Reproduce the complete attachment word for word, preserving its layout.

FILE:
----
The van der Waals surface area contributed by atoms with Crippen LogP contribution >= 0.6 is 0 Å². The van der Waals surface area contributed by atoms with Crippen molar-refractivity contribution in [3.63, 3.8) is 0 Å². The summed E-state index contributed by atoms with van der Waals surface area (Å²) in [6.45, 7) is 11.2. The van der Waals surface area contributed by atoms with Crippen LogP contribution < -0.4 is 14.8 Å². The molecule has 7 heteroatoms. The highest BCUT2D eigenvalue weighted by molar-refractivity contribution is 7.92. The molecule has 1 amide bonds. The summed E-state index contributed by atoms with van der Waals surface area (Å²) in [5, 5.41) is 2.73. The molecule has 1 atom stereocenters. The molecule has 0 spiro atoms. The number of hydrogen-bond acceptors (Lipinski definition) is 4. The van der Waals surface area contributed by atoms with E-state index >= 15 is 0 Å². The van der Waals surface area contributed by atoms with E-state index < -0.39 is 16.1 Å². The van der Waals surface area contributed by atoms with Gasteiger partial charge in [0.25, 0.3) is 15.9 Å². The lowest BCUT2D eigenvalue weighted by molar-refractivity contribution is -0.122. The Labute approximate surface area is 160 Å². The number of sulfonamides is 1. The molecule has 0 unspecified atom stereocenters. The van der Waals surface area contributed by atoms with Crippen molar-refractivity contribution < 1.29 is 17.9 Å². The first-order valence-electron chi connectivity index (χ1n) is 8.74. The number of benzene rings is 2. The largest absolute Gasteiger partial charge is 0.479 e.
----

The van der Waals surface area contributed by atoms with Crippen LogP contribution >= 0.6 is 0 Å². The van der Waals surface area contributed by atoms with Crippen molar-refractivity contribution in [3.63, 3.8) is 0 Å². The summed E-state index contributed by atoms with van der Waals surface area (Å²) in [6.45, 7) is 11.2. The van der Waals surface area contributed by atoms with Crippen LogP contribution < -0.4 is 14.8 Å². The molecule has 7 heteroatoms. The highest BCUT2D eigenvalue weighted by molar-refractivity contribution is 7.92. The molecule has 1 amide bonds. The summed E-state index contributed by atoms with van der Waals surface area (Å²) in [5, 5.41) is 2.73. The molecule has 1 atom stereocenters. The molecule has 0 spiro atoms. The number of hydrogen-bond acceptors (Lipinski definition) is 4. The van der Waals surface area contributed by atoms with E-state index >= 15 is 0 Å². The van der Waals surface area contributed by atoms with E-state index < -0.39 is 16.1 Å². The van der Waals surface area contributed by atoms with Gasteiger partial charge in [0.25, 0.3) is 15.9 Å². The lowest BCUT2D eigenvalue weighted by molar-refractivity contribution is -0.122. The Labute approximate surface area is 160 Å². The number of sulfonamides is 1. The molecule has 0 unspecified atom stereocenters. The van der Waals surface area contributed by atoms with Crippen molar-refractivity contribution < 1.29 is 17.9 Å². The first-order valence-electron chi connectivity index (χ1n) is 8.74. The number of benzene rings is 2. The largest absolute Gasteiger partial charge is 0.479 e.